Over 10,000 spoofed emails from my server!

I came home to discover that one of my domains which has a personaladdress@domain and a test@domain has over 10,000 mailer daemons from spoofing attempts. I have SPF and DMARC set up. I can no longer email to any microsoft domain as I have been blacklisted. How can I secure my email and prevent this?

I just went trough something similar. I tried sending to large mailing list and ended up getting my ip blacklisted. I had to re-start all over again. Try checking you ip on mxtoolbox.com… MS never unblocked ip. Good luck…

I’ll have to move to a new IP, I’m pretty sure, but I need to figure out how to PREVENT this from happening in the future.

DMARC, SPF in strict mode, and DKIM are about the best you can do. And it’s still not perfect.

Richard

The only way I’ve found to get MS to unblock an IP is to block MS’s entire IP range, and then tell them that in one of your replies to the idiots in Outlook Deliverabilty Support. It escalates the ticket to a supervisor, who must be at least an imbecile to hold that position. If you’re really lucky, you’ll get a moron.

Whoever gets the ticket, they get all offended – and unblock your IP.

I usually say something like, “My records indicate that 47 percent of my incoming spam comes from Microsoft-owned servers, therefore your IP range is not eligibility for remediation.” I just quote whatever bullshit they told me and throw it back to them. And I really do block their IP’s.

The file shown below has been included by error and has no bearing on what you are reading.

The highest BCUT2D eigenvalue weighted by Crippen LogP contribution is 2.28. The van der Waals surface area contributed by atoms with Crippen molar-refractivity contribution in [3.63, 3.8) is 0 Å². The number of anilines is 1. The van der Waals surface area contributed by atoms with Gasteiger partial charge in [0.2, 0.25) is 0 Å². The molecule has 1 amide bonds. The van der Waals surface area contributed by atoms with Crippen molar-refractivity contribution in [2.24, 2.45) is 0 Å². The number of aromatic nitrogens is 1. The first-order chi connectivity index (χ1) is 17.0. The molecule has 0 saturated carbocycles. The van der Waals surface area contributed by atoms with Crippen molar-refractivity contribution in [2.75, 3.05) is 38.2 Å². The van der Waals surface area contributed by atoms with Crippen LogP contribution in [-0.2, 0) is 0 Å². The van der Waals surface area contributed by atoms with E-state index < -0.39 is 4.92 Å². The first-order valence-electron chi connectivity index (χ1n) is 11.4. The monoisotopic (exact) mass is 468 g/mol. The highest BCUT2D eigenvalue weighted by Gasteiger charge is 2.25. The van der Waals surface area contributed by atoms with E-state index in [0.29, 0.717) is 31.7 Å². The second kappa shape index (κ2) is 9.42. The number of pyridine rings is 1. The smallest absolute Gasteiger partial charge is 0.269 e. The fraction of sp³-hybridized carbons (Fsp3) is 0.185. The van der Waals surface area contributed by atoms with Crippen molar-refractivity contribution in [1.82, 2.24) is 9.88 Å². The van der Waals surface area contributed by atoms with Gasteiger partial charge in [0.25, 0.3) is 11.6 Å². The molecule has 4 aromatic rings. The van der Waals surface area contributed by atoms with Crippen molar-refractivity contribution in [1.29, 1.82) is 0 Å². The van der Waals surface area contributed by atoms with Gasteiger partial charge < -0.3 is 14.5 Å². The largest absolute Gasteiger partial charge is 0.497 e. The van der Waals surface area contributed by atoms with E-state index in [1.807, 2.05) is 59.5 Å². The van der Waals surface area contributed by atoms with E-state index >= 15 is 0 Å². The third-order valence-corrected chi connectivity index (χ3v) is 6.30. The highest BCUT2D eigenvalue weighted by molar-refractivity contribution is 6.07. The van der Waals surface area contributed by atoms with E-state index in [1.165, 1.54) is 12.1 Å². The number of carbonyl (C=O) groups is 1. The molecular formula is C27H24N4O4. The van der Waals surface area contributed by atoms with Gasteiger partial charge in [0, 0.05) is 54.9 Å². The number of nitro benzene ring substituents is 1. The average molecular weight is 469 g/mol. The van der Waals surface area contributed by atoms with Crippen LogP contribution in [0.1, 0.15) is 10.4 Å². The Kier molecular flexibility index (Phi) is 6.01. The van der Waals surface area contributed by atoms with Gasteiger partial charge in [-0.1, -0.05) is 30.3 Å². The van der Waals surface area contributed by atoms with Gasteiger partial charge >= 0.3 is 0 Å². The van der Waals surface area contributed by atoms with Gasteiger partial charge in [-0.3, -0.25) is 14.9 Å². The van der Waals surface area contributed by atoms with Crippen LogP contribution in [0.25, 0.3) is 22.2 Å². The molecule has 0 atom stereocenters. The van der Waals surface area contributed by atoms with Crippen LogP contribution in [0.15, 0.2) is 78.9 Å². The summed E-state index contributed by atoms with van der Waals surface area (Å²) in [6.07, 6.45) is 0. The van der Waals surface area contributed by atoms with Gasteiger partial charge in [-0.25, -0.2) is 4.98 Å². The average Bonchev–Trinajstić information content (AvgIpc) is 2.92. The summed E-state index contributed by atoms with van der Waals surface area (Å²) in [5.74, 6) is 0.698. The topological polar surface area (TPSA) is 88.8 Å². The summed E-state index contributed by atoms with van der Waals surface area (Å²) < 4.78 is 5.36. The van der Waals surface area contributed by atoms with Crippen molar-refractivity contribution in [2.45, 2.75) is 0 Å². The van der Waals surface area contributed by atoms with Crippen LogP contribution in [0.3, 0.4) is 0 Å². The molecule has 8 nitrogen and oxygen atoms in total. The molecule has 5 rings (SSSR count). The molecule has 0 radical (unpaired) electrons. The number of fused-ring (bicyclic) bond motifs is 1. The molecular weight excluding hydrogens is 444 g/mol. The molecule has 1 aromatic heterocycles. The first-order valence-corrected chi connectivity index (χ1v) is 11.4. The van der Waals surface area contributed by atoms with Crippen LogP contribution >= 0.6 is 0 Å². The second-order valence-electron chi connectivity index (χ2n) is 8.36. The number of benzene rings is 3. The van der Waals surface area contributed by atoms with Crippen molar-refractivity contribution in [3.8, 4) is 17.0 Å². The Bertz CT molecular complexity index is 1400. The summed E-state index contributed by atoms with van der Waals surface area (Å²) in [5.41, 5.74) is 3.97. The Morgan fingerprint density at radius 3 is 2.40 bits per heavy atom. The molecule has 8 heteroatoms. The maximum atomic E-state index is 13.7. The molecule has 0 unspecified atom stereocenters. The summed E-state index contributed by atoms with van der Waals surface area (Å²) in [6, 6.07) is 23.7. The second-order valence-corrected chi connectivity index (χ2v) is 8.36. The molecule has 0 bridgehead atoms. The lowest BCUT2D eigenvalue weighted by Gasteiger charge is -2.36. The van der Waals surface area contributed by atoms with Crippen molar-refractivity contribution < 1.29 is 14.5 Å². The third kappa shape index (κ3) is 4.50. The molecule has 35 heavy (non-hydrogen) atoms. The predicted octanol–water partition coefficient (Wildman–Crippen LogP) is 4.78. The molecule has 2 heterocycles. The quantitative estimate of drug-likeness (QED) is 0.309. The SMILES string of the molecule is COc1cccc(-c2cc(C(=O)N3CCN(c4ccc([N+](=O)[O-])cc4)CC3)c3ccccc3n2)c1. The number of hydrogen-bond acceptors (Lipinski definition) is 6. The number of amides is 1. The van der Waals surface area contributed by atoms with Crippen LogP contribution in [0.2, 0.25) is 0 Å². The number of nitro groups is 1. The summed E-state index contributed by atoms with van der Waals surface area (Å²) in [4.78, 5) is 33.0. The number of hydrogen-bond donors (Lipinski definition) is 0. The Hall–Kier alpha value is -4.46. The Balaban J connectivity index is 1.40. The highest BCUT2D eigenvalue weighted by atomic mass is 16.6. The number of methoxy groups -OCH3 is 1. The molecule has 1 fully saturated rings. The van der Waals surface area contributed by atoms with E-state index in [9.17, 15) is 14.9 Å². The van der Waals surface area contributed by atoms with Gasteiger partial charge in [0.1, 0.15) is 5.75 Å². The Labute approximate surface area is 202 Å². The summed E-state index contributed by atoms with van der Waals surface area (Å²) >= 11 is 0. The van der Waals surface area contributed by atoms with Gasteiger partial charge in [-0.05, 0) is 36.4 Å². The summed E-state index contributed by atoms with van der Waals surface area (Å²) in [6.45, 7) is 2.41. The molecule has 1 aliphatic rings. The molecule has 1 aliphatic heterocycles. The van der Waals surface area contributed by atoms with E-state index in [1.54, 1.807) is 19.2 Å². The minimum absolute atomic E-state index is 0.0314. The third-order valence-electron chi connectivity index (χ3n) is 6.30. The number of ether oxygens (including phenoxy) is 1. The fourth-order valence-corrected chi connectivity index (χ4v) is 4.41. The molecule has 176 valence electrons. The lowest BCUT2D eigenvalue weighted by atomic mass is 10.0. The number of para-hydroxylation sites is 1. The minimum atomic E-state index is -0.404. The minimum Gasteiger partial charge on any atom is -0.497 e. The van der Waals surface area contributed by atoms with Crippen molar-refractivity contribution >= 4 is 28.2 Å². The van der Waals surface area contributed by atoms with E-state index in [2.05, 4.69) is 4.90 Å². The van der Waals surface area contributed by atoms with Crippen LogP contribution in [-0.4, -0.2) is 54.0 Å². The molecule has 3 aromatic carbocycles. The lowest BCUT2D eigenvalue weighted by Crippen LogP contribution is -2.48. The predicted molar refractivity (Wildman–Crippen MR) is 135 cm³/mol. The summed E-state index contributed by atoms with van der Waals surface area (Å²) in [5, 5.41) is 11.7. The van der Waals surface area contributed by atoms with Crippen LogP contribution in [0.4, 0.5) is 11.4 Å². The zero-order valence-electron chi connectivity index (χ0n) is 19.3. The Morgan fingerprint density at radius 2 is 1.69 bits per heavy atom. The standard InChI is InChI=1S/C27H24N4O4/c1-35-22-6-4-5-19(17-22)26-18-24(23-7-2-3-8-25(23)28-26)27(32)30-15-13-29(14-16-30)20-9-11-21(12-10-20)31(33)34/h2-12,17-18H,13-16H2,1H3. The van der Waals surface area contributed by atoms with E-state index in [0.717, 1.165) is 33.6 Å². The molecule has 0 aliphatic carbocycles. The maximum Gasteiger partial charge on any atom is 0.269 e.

So far, it’s worked every time.

Richard

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LMAO!!! Man, that is funny! Thanks!

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Yeah, securing your email server is a never ending battle.
The first issue you will need to resolve is “how did it happen?” in the first place.
That means going through all the logs and trying to see what happened.

Obviously you need to implement all the recommended security protocols.
Make sure that there aren’t any open back-doors. Often its not the email server that’s the problem, but a unsecure web page. e.g. we found that a spoofer used an unsecured website email form to do this.
Ditto for webmail functionality.

The next step, as mentioned, is to ensure DMARK, SPF & DKIM is correctly set up and set as tight as possible.

Microsoft is a problem.
They use Spamhaus, so check your IP there first.
However, not only do they block you when you are listed there, but they also use an Outlook reputation score derived from the number of Outlook users that list you as spam. So, for example, you might have a 100% valid email subscriber list, but when you send an email the recipient marks you as junk. A few of those and you get blocked as a spammer.

Getting that reset is virtually impossible. You can request access to that IP address from Microsoft Smart Network Data Services, but that will be blocked if your email server IP is provided by a T1 hosting provider.

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Since no one has addressed the root cause, you either have a user sending that spam (one of your domain owners), or you have an exploitable web application running that has allowed someone to send mail as a local user.

Postfix in the default configuration and the configuration Virtualmin sets up, are not open relays. So…for someone to send mail, they have to have access to an account. Those are the two obvious ways for it to happen.